A major topic of discussion taking place in the Presbyterian Church (U.S.A. today is the ordination of women. The issue is one of the primary driving forces for congregations leaving the PC(USA). These congregations are moving to the Presbyterian Church in America and other denominations that do not ordain women as ministers, elders, or deacons. Other congregations are considering such a move for the same reason.
This reason is invalid! Congregations should be talking about whether or not men should be ordained. They should consider disassociating themselves with denominations that allow congregations to ordain men and elders and deacons and especially those whose presbyteries ordain men as Ministers of Word and Sacrament.
Everyone knows that ministry is a caretaker endeavor. Everyone also knows that men are not caretakers. Men are concerned with nuts and bolts. They make good mechanics and engineers. In the medical profession they make good surgeons but not primary care physicians or family physicians, and least of all, psychiatrists. Men are too insensitive.
Men cannot bear children. Men do not know and cannot know that joy that follows pain and therefore have no appreciation for secondary consequences, an essential quality for anyone who would be a pastor or deacon. It logically follows that they have no comprehension of third and fourth levels of consequences and would be unable to make complex business decisions required of elders.
They do not have a “mother” instinct.
Since culture militates against their being in the home, men lack experience in nurturing, comforting, and listening to children. How could they possibly serve as pastors and tend to the emotional issues involved in people relations, such as mentoring staff? Or recognize deeper interpersonal issues of elders gathered around the session table?
Men elders look at a full session agenda and mutter, “Oh no, we’re going to be here a while.” Women elders look at the same full agenda and muse, “Ah, we have windows of opportunity to hear one another’s concerns.” While men suffer through the inner turmoil of missing a Sunday afternoon or Monday night football game, women elders are probing deeper issues that affect the life of the congregation. Stated another way, women perceive airing of differences as having bonding value — regardless of issue, per se — whereas men condemn those who disagree on one minute part of an agenda item, e.g., III.C.9(q)287!
These differences have profound theological implications.
Men want issues resolved immediately, settled, and once settled, never raised again. Women will place points side by side and hold them in tension. Men are uncomfortable with such tension. They want answers and consider unresolved questions a problem. Women pose questions, are very comfortable with their lack of resolution, expecting new questions to arise.
He says, “State your point and I’ll show you where you are wrong.” She says, “Tell me your view. Let’s talk.”
The tendency to stifle discussion (remember Archie Bunker) versus a stance of inviting dialogue affects the tone and style of leadership in the Sunday school classroom and other Christian education settings as well as approaches to evangelism and interpretation of Scripture. He will be looking for revealed truth(s). She will be looking for new revelation, new truths, or new implications and new applications. His teaching plan will have clearly defined points, will be neat and tidy, and will be carried out in a serious manner even though he may begin with a joke. Hers will be playful, featuring stories, especially stories that evoke discovery and a delightful search for meaning. His teaching and mentoring style will be: “Think like me; be like me,” Hers will be: “Challenge me; discover your gifts; be yourself.”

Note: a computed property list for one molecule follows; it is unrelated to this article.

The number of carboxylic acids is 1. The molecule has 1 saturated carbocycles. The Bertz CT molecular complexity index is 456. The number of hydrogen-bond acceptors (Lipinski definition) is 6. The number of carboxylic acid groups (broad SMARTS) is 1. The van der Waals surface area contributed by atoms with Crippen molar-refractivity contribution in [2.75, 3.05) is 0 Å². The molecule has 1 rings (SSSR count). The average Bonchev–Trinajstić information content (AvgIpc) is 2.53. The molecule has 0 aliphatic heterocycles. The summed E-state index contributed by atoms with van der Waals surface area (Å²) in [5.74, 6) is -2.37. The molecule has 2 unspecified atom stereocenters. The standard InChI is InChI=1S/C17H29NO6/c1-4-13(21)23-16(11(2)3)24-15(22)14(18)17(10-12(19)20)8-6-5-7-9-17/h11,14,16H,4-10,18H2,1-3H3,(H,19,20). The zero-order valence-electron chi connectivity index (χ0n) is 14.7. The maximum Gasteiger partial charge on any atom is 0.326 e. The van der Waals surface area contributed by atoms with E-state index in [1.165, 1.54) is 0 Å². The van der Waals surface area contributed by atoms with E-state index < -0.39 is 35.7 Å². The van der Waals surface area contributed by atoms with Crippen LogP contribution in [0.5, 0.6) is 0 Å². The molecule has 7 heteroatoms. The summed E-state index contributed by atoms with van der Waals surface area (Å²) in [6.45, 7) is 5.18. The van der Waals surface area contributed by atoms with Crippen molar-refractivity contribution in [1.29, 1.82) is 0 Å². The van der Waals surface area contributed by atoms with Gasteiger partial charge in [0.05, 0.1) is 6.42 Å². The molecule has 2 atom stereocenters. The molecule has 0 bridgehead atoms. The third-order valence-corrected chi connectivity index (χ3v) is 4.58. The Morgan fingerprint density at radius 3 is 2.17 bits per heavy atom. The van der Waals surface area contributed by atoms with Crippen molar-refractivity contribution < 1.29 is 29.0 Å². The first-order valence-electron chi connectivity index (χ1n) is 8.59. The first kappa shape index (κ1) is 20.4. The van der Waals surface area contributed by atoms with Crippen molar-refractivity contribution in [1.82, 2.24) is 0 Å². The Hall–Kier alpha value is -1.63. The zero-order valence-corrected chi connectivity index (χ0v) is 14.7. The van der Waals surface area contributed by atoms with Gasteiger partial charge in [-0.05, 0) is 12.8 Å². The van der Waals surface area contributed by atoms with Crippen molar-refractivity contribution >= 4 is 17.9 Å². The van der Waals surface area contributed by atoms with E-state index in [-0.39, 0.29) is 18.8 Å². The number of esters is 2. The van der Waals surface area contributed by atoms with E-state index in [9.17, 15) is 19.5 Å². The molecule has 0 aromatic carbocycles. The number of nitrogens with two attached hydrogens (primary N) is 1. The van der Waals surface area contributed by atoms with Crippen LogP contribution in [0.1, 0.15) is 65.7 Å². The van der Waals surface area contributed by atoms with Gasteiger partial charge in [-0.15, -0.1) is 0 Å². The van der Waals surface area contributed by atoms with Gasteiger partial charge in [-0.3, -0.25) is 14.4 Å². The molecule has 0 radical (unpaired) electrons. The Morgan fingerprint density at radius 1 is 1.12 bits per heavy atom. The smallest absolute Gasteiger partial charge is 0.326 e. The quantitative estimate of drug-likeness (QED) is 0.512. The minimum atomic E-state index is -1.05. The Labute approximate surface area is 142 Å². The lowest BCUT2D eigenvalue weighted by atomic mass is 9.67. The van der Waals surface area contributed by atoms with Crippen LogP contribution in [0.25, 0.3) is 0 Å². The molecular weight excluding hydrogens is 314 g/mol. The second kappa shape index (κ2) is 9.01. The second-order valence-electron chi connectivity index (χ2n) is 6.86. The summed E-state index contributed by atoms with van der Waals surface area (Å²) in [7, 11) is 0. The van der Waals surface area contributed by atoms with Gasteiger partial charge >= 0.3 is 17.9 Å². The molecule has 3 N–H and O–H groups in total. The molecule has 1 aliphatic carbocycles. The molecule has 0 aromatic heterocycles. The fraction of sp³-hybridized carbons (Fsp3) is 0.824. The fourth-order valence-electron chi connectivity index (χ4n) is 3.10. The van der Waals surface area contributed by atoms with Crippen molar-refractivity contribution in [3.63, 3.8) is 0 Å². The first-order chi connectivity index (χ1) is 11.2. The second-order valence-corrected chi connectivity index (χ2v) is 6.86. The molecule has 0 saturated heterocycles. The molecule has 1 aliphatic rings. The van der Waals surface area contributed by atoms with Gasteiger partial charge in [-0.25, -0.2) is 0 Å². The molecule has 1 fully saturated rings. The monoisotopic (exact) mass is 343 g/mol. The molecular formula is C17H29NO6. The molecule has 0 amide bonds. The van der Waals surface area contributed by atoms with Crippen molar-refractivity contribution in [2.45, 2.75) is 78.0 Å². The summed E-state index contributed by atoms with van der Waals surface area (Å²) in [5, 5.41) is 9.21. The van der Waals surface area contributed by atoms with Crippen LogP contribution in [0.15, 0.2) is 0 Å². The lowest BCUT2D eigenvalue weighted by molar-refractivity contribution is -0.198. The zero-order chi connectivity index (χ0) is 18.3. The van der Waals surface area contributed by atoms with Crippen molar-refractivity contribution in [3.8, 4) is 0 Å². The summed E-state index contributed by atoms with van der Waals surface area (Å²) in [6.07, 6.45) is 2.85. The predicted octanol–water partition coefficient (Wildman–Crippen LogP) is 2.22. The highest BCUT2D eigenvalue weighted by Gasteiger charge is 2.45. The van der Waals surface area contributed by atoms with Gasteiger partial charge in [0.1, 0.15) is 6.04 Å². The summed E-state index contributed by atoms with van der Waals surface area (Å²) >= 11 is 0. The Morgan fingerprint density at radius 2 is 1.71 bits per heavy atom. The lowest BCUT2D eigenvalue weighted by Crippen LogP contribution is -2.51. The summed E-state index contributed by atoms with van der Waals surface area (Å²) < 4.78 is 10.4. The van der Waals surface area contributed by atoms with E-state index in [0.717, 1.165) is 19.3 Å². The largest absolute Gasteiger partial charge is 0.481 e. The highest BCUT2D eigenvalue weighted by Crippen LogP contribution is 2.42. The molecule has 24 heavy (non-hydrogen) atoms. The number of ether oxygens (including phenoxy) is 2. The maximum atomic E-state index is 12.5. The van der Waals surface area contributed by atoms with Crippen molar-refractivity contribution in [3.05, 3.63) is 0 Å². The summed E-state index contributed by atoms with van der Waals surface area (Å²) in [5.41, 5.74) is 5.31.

He will defend tradition. He will argue for the validity of doing things as they have always been done: “Don’t fix what ain’t broke.” His is a conservative stance in nearly all things. Her position often will be liberal, although she will be “at home” with lasting values and will defend denominational heritage. She will be concerned with methods of improvement and refinement, and will be comfortable with improvising as circumstances warrant. Team efforts often will be her norm, characterized by collaborative endeavors that contrast with his “lone ranger” approach.
Men read the Bible looking for proof texts, texts that define. Women look for images that open new horizons, stir motivation and hope — images that inspire. Two prophets are role models for her: Deborah, prophet and judge in the Old Testament, for leadership; Anna, temple prophet in the New Testament, who identified Jesus and the wonderful future his presence brings, for preaching and modern evangelism.
Men, silenced by such news, will wonder with Professor Higgins in My Fair Lady, “Why can’t a woman be more like a man?” Women, on the other hand, do not insist that men be like women. They know it is improbable given most men’s lack of sensitivity and insight, inability to express deep feelings, discomfort with controversy, etc. They do see a place for men in the church, however, as “foot soldiers” in the nitty-gritty of congregational life.
During my tenure as pastor of a congregation in West Texas, the issue came up of women’s leadership in the church, including ordination. During a heated discussion one of the sages of that church was asked his opinion of the matter. He said, “My mother was one. My wife is one. I like ’em.” He became a good deacon.
If congregations and presbyteries must elect men, let good mentors be appointed to train them in the way they should go–appointed by the women heads of staff, clerks of session, deacon moderators, committee chairs.
DAVID C. MARX is honorably retired and living (perhaps incognito) in San Antonio, Texas.